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Atmosphere, Ocean and Climate Dynamics
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CC BY-NC-SA
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"This undergraduate class is designed to introduce students to the physics that govern the circulation of the ocean and atmosphere. The focus of the course is on the processes that control the climate of the planet.AcknowledgmentsProf. Ferrari wishes to acknowledge that this course was originally designed and taught by Prof. John Marshall."

Subject:
Atmospheric Science
Physical Science
Material Type:
Full Course
Provider:
MIT
Provider Set:
MIT OpenCourseWare
Author:
Raffaele Ferrari
Date Added:
01/01/2008
Fossil corals reveal climate change during the Earth’s last warm period
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CC BY
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This resource is a video abstract of a research paper created by Research Square on behalf of its authors. It provides a synopsis that's easy to understand, and can be used to introduce the topics it covers to students, researchers, and the general public. The video's transcript is also provided in full, with a portion provided below for preview:

"Around 125,000 years ago Earth was relatively warmer than today All because Earth’s orbit permitted greater exposure to incoming solar rays This time period provides an example of how Earth’s climate might respond to future warming A recent study used fossil corals to explore past changes within the Tropical Atlantic a region sensitive to shifts in the rain belt that spans the equator Any effect this has on water bodies is captured within the reefs built by corals Oxygen isotopes within seven corals reveal 85 years of seasonal climate change Pairing the coral data with computer simulations showed the rain belt moved farther north bringing more summer rain to the islands of the South Caribbean, such as Bonaire in contrast to the dry weather found in the region today Brocas et al. Last Interglacial Hydroclimate Seasonality Reconstructed From Tropical Atlantic Corals..."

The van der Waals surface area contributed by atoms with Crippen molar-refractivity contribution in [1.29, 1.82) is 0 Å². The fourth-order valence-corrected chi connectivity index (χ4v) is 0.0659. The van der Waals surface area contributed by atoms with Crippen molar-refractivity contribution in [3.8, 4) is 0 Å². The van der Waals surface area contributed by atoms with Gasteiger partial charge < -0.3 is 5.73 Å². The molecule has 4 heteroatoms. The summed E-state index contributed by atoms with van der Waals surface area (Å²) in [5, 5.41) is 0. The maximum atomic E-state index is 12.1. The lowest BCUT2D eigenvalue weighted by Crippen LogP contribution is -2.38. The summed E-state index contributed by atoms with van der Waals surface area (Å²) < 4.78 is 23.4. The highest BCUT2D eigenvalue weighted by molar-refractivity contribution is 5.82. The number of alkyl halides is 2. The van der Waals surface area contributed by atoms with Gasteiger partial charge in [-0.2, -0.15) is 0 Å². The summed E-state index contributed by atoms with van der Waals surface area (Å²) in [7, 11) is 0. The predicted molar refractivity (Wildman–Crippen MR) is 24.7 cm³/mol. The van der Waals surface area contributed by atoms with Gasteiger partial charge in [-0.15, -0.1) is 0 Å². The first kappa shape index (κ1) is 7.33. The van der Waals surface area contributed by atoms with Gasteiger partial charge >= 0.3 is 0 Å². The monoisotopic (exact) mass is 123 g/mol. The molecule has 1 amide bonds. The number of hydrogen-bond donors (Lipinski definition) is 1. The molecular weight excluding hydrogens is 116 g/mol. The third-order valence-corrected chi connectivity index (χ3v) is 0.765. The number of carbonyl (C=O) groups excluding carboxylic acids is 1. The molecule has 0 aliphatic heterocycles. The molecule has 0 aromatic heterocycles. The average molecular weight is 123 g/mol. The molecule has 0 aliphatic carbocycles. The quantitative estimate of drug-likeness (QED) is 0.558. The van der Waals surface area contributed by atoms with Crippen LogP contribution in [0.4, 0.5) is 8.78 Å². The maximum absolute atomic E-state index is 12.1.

The rest of the transcript, along with a link to the research itself, is available on the resource itself.

Subject:
Ecology
Life Science
Material Type:
Diagram/Illustration
Reading
Provider:
Research Square
Provider Set:
Video Bytes
Date Added:
09/20/2019
Garden Science: Drop in the Bucket
Conditional Remix & Share Permitted
CC BY-NC
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In this 6th grade science class, students consider how they use water in their daily lives and learn that water is a nonrenewable resource in a closed system.

Material Type:
Activity/Lab
Date Added:
03/16/2020
Minimizing the Impacts of Coastal Flooding Helps City Prepare for Sea Level Rise
Read the Fine Print
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Several times per year, seawater floods some of the streets in Charleston, South Carolina. Taking steps to deal with this "nuisance" flooding can help the city prepare for sea level rise.

Subject:
Applied Science
Environmental Science
Material Type:
Case Study
Provider:
National Oceanic and Atmospheric Administration
Provider Set:
U.S. Climate Resilience Toolkit
Date Added:
08/29/2016
Ocean Water Desalination
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Educational Use